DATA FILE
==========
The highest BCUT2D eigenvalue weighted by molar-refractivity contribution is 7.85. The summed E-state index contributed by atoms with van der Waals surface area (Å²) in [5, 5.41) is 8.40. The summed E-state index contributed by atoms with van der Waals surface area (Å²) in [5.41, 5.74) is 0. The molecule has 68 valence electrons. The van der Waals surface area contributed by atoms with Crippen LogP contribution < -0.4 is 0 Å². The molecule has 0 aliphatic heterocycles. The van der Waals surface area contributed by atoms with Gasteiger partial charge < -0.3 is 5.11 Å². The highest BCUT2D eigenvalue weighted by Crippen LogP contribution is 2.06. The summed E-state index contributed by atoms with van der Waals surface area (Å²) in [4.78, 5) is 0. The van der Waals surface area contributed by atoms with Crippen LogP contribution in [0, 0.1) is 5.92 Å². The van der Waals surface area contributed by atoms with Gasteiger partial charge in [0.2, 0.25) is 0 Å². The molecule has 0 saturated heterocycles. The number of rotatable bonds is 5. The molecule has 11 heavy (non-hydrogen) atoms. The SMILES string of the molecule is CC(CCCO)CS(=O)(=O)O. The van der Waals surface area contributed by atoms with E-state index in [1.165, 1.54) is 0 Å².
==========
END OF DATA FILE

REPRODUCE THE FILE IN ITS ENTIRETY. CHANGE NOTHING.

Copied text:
The highest BCUT2D eigenvalue weighted by molar-refractivity contribution is 7.85. The summed E-state index contributed by atoms with van der Waals surface area (Å²) in [5, 5.41) is 8.40. The summed E-state index contributed by atoms with van der Waals surface area (Å²) in [5.41, 5.74) is 0. The molecule has 68 valence electrons. The van der Waals surface area contributed by atoms with Crippen LogP contribution < -0.4 is 0 Å². The molecule has 0 aliphatic heterocycles. The van der Waals surface area contributed by atoms with Gasteiger partial charge < -0.3 is 5.11 Å². The highest BCUT2D eigenvalue weighted by Crippen LogP contribution is 2.06. The summed E-state index contributed by atoms with van der Waals surface area (Å²) in [4.78, 5) is 0. The van der Waals surface area contributed by atoms with Crippen LogP contribution in [0, 0.1) is 5.92 Å². The van der Waals surface area contributed by atoms with Gasteiger partial charge in [0.2, 0.25) is 0 Å². The molecule has 0 saturated heterocycles. The number of rotatable bonds is 5. The molecule has 11 heavy (non-hydrogen) atoms. The SMILES string of the molecule is CC(CCCO)CS(=O)(=O)O. The van der Waals surface area contributed by atoms with E-state index in [1.165, 1.54) is 0 Å².